Tree Campus USA Recognizes Green Thumbs

Tree Campus USA Recognizes Green Thumbs

It doesn’t get greener than planting trees, and thanks to the Arbor Day Foundation’s Tree Campus USA program, colleges and universities are being recognized for their dedication to the most literal translation of going green.

The program has grown from recognizing 29 institutions in 2008 to 115 institutions in 2010. Mary Widhelm, Tree Campus USA program coordinator, says that to be considered, institutions must prove they have the following five standards in place: a tree advisory committee, a tree care plan, dedicated annual expenditures, an Arbor Day observance, and a service learning project. “We really believed in the need to foster that next generation of environmental stewards,” she shares.

Once recognized, institutions must reapply each year and revise their Arbor Day observance and care plan every four years, a process that Widhelm says keeps the program sustainable. “We didn’t want it to be a one-and-done thing where people could do a really good job and just forget about it.”

For someone like Larry Maginnis, assistant manager of forestry and projects at The University of Texas at Austin, a program like Tree Campus USA helps validate his work. He and his staff care for the 4,817 trees located on the 450-acre urban campus, helping ensure physical growth does not come at a cost to the landscape and trees. “It’s kind of a badge of honor,” he says. “Before this program came along, there was essentially nothing out there for campus foresters to have a way of benchmarking if what they were doing was right or wrong.”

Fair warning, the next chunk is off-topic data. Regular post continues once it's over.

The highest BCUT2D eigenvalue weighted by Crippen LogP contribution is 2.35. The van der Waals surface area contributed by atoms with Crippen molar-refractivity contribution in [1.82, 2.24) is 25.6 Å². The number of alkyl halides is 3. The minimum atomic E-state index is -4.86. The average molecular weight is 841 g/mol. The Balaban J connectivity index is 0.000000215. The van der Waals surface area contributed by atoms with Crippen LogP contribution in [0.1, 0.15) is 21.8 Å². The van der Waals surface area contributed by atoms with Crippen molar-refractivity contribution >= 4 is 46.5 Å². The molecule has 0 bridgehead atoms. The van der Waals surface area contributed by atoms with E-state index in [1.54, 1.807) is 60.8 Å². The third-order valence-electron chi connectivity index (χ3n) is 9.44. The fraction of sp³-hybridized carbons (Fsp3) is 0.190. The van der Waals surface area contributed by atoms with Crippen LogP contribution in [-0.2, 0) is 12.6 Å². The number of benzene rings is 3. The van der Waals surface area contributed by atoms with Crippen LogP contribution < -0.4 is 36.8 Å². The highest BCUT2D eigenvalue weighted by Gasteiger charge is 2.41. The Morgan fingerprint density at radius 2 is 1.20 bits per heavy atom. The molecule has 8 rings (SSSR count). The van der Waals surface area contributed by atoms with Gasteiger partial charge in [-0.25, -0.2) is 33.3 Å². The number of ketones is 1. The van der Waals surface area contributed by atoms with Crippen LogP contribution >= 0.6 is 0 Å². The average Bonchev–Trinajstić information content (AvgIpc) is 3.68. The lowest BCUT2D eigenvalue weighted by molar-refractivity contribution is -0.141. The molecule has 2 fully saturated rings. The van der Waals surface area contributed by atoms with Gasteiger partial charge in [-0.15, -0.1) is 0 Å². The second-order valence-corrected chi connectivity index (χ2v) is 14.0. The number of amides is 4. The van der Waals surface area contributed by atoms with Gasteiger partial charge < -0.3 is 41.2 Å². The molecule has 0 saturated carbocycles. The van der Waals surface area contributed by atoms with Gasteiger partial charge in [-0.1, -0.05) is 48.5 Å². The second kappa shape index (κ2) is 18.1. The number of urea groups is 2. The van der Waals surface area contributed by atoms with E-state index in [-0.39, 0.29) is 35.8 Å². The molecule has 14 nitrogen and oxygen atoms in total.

Having a plan and caring for the trees isn’t enough to be named a tree campus, though. Student involvement is a major component, and at UT Austin, 90 percent of new trees are planted with student help (part of an active tree planting campaign that started in 2004). Maginnis is especially fond of the Arbor Day plantings he helps students organize, and calls that day “a Christmas, New Year’s, and 4th of July all wrapped into one for a guy like me whose job is to wake up every morning and take care of trees.”

Tree campus schools have gotten innovative since the program’s inception, fostering new ways to get students involved. At Texas A&M University, more than 1,100 students attended a replant day last October, planting 367 trees. Architecture students at the University of Nevada, Las Vegas installed a shady garden in an unused courtyard, and at Tulane University (La.), students planted trees around a playground in downtown New Orleans in conjunction with the nonprofit KaBOOM!.

Maginnis says planting a tree is a great way for students to have an impact on their campus. “They go out and conquer the world and come back and boom, they’ve left their mark,” he says. “Buildings come and go, but trees have a tendency to stick around.”

For more information or to apply to become a tree campus, visit www.arborday.org/programs/treecampususa. --Kristen Domonell


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